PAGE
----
Coronavirus Updates

88 new COVID-19 cases, seven additional deaths reported in Kentucky


FRANKFORT, KY (WOWK) – Kentucky Governor Andy Beshear says the state confirms 88 new cases and seven additional deaths for a total of 2,291 COVID-19 cases and 122 deaths in the Bluegrass State.

Beshear also says 862 Kentuckians have recovered from their illness. A total of 28,324 people in the state have been tested for the virus.

The Kroger testing partnership is bringing new testing into the state, with 100 tested the first day, more than 180 tested yesterday and about 155 tested as of the governor’s press briefing Wednesday. The Kentucky National Guard also says the potential field hospital using the Louisville Fairgrounds Convention and Exposition Center is operational should there be an overflow of cases in the Louisville area.

Beshear says the state is working thoughtfully with Indiana and Ohio to make plans for when the time for reopening the states comes to move forward without causing any potential resurgence of the virus. He says the three states’ plans to combat the virus have been very similar so far, and they feel it would be best to work together when it is safe to begin returning to normalcy.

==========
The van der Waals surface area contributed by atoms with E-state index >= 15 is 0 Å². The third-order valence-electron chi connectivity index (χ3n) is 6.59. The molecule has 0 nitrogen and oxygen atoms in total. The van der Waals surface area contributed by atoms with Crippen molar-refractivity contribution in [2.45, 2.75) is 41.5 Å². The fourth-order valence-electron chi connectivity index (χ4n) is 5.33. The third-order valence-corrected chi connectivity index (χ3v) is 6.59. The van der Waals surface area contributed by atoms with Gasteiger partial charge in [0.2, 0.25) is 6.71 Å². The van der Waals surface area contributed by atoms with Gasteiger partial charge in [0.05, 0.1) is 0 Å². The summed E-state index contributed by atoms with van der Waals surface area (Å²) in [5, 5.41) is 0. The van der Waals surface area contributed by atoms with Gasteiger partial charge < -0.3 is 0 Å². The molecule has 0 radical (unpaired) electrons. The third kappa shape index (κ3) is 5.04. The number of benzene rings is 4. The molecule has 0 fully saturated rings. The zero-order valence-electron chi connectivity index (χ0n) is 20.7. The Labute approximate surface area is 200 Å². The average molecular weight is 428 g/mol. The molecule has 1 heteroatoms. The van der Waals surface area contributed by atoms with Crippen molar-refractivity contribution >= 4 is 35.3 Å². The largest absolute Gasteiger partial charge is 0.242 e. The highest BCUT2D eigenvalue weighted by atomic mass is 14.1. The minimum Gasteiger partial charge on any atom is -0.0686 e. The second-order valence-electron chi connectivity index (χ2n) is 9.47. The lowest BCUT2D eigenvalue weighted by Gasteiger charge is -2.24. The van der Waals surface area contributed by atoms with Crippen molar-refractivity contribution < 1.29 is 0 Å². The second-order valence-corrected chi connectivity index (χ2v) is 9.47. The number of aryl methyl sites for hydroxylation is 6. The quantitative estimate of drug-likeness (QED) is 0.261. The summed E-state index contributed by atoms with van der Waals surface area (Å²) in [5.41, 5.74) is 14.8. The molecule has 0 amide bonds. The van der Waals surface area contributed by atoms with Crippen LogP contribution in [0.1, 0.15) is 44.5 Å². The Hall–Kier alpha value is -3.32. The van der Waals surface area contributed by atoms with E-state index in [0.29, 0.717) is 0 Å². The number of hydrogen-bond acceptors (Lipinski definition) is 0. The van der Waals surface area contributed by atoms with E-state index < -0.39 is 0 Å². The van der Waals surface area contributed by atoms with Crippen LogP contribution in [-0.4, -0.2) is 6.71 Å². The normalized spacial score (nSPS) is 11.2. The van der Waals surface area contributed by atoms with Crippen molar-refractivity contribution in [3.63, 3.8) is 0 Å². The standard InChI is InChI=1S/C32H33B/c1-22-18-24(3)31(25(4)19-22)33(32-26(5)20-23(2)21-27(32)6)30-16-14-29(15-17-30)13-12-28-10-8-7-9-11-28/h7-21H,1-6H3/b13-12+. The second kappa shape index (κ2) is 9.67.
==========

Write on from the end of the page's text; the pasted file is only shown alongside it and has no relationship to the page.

A new partnership, “The Co-Immunity Project,” is starting at the University of Louisville between for comprehensive testing and research antibodies to see if those who have had the virus are now immune, and to see if donor plasma can be used as a potential way to treat those in the illest patients in the state.

Lieutenant Governor Jacqueline Coleman says five bipartisan co-chairs, all former lieutenant governors have been recruited to lead the Team Kentucky fund and will be partnering with Community Action of Kentucky to “serve as the hands and feet” of the mission. At this time, a total of $1.9 million dollars has been raised through Team Kentucky, according to the governor.

In response to protestors outside the press briefing shouting chants such as “Open up Kentucky” and “We want to work,” Beshear said the decisions made have been put in place to save lives and flatten the curve of the virus, and should the state open up immediately or too soon, it would cause the death rate in the state to rise. While earlier in the briefing he said the discussions have begun with Indiana and Ohio, they are not to that point at this time.

“We cannot step back one moment from what it takes to protect each other,” Beshear says. “There will always be people who object, but we are more united than ever before, and I’m proud to be your governor.”

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